Many binational couples who hope to immigrate the foreign-born spouse to the U.S. based on marriage to a U.S. citizen are disappointed to find the process is neither easy nor automatic. If U.S. Citizenship and Immigration Services (USCIS) approves the initial petition filed by the U.S. fiancé or spouse (on Form I-129F or I-130) to help the foreign national immigrate, but then denies their application for a green card via adjustment of status (on Form I-485), the next steps can be complicated.
Nevertheless, when the immigrant applicant is in the United States, some follow-up steps are possible, including:
We'll discuss these options below, then focus on making sure that you analyze what went wrong with the first application and make sure to correct it on the next try.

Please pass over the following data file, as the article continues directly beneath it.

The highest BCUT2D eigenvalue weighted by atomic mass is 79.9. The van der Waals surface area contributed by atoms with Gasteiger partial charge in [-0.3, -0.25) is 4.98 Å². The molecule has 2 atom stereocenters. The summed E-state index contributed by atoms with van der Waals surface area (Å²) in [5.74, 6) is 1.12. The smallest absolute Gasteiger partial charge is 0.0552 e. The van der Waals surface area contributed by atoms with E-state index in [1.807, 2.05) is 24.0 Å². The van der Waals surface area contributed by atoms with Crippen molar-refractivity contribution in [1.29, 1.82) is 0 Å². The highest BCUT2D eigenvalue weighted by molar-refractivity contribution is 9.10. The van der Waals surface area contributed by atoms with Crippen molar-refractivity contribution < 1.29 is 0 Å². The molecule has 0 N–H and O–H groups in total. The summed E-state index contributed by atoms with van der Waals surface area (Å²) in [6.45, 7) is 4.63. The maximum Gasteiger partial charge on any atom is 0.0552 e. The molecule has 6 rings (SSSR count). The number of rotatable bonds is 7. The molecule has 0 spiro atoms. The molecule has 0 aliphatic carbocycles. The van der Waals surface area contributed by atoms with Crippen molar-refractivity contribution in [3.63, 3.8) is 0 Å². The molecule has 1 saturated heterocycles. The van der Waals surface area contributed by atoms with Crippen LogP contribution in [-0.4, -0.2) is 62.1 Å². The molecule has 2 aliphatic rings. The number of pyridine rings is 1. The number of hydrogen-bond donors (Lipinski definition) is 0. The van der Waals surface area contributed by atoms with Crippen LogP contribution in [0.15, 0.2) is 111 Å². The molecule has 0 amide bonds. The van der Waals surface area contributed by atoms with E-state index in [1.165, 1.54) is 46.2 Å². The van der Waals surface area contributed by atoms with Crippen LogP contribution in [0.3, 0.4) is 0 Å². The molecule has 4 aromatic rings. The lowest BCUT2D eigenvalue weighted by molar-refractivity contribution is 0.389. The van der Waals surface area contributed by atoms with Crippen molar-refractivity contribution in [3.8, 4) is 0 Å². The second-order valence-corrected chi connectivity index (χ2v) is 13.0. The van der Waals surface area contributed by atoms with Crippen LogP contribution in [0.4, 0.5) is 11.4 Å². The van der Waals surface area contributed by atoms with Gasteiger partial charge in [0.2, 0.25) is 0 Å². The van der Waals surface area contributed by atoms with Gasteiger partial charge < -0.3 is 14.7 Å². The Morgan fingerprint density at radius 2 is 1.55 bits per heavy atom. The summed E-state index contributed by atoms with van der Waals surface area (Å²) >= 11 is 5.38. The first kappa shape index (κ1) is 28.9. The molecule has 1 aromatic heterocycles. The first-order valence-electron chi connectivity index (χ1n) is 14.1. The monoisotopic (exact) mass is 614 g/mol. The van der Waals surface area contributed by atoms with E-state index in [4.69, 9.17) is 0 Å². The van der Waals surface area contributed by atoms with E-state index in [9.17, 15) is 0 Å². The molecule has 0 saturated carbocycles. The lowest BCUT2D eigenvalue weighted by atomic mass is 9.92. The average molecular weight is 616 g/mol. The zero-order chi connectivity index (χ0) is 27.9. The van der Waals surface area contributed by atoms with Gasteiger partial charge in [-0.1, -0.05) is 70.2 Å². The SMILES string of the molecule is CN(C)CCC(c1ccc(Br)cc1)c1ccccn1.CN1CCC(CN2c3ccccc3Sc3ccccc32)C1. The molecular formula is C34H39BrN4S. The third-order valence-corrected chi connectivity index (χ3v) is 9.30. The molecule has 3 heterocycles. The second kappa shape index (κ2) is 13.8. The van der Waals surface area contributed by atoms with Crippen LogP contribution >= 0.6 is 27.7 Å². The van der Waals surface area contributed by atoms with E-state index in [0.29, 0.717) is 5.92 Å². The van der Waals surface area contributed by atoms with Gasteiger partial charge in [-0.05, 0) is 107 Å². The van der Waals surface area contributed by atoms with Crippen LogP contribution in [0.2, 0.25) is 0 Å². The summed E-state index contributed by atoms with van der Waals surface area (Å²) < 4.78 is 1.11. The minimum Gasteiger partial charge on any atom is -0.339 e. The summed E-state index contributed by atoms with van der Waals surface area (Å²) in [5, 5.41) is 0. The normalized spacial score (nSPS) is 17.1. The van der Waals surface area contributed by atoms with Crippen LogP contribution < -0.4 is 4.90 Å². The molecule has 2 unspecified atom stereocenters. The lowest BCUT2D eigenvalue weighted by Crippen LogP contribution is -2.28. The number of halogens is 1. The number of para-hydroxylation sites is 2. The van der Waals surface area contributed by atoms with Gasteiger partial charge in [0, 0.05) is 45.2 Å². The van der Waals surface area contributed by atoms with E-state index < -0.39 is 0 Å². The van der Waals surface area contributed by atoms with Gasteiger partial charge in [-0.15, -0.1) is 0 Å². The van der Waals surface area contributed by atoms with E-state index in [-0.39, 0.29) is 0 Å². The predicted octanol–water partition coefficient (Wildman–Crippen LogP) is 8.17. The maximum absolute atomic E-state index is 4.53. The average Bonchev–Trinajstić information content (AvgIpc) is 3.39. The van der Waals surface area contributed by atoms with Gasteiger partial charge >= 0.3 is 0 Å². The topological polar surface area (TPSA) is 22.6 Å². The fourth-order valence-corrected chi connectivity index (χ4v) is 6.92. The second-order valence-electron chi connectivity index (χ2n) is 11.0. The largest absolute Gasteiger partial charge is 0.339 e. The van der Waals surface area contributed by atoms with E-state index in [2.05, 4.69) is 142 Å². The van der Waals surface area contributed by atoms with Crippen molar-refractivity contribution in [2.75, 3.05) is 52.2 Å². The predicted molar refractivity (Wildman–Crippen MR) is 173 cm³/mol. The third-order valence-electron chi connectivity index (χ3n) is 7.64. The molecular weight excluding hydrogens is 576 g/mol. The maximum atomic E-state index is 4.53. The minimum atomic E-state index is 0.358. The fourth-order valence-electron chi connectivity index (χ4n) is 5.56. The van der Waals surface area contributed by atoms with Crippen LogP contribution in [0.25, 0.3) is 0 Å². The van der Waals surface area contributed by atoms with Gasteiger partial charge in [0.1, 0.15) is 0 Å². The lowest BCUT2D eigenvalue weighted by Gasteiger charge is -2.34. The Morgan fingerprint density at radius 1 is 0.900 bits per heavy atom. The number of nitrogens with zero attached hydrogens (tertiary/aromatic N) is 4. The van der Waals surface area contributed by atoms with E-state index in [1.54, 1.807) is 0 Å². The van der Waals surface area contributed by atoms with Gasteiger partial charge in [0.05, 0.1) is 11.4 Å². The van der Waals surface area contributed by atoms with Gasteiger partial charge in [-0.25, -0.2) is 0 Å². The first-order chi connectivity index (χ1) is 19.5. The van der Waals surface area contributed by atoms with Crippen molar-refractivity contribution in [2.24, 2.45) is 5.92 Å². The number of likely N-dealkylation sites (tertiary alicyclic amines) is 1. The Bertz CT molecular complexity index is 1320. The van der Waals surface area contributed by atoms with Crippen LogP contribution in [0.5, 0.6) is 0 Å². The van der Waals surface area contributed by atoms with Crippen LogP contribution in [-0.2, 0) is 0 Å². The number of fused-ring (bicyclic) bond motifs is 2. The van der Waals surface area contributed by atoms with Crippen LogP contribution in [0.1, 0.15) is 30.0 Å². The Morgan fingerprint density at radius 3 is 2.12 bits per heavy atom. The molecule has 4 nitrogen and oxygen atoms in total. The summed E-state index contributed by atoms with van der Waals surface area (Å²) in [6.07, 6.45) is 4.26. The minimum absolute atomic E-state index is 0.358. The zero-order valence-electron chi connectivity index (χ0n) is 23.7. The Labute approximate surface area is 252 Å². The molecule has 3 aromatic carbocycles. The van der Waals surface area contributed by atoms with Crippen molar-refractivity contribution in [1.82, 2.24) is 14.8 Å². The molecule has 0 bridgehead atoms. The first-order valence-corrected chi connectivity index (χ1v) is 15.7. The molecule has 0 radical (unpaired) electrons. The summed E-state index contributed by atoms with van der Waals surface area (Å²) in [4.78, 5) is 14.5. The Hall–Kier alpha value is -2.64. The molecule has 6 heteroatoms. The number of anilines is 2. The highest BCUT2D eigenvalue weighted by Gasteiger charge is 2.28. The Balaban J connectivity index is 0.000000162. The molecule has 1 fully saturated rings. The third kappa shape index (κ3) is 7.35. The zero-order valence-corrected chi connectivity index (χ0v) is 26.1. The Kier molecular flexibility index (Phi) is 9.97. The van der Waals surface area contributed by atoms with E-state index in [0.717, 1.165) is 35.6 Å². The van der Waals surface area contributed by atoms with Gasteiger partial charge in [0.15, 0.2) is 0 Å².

Adjustment of status is a discretionary benefit, which means that USCIS is not required to grant it to anyone. Basically, the agency can make decisions case by case, and no person has a legal "right" to adjust status. What's more, because this benefit is discretionary, no applicant has any right to appeal a denial to a higher authority or court.
However, you might have another chance to make your case for adjustment of status. How and when you can do so will depend on your specific situation, as follows.
If you do not currently have any other legal status in the United States, such as a temporary (nonimmigrant) employment visa or an F-1 student visa, you should receive what's called a "Notice to Appear" (NTA) after your adjustment of status application is denied. The NTA is a summons, ordering you to present yourself in Immigration Court for removal (deportation) proceedings.